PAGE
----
3. Persistence of unhealthy coping mechanisms is also a sign of PTSD, which may help people feel secure in their own ways - Binge eating, excessive drinking, or taking drugs are all forms of self-medicating are attempts to cope with a traumatic experience.
  4. Small memories or details of past relationships are enough to trigger you to an extent where you start to experience intense emotional reactions.
  5. Having low self-esteem to a point where you start to believe that there is no possibility of having a healthy relationship is another sign of PTSD, wherein your ability to look forward to the future is affected.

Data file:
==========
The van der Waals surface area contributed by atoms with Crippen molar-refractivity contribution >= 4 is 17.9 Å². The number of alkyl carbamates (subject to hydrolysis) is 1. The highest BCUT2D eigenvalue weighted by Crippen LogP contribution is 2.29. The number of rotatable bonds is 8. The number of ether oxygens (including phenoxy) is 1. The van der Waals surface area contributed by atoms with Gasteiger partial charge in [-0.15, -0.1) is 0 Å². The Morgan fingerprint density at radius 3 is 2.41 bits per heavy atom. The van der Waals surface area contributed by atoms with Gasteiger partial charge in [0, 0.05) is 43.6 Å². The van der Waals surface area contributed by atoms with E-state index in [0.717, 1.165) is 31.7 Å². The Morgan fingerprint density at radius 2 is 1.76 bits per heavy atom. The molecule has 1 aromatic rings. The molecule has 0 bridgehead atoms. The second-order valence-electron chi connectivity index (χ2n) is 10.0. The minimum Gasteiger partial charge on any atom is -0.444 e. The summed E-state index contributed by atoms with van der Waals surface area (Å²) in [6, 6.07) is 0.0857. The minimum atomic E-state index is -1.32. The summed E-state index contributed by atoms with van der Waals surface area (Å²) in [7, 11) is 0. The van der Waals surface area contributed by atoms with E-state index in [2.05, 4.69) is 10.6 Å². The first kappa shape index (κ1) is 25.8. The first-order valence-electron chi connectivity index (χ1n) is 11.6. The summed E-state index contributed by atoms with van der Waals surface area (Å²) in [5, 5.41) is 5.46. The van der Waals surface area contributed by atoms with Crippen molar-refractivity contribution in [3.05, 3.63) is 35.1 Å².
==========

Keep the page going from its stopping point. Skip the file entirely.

6. You tend to treat new relationships with excessive suspicion without having given a chance to the person at first.
  7. Even after whatever may have happened, one continues to blame themselves for the failure of the relationship.

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It’s Never Too Late to Ask for Help!

If you are able to identify these signs in yourself, then it is the right time to take a step forward in order to fully heal from the scars of that toxicity. From professional help, involving therapy as well as counselling, to being around people whom you love and creating a support system of your own - everything that may help you foster your mental well being is highly advised.

Moreover, you can always sign up at Now&Me to share all of your apprehensions with people online and create a network of your own. You can also get professional help under Therapy&Me, an initiative started by Now&Me to help you find a therapist with just one click!


1. Can Toxic Relationships Cause PTSD?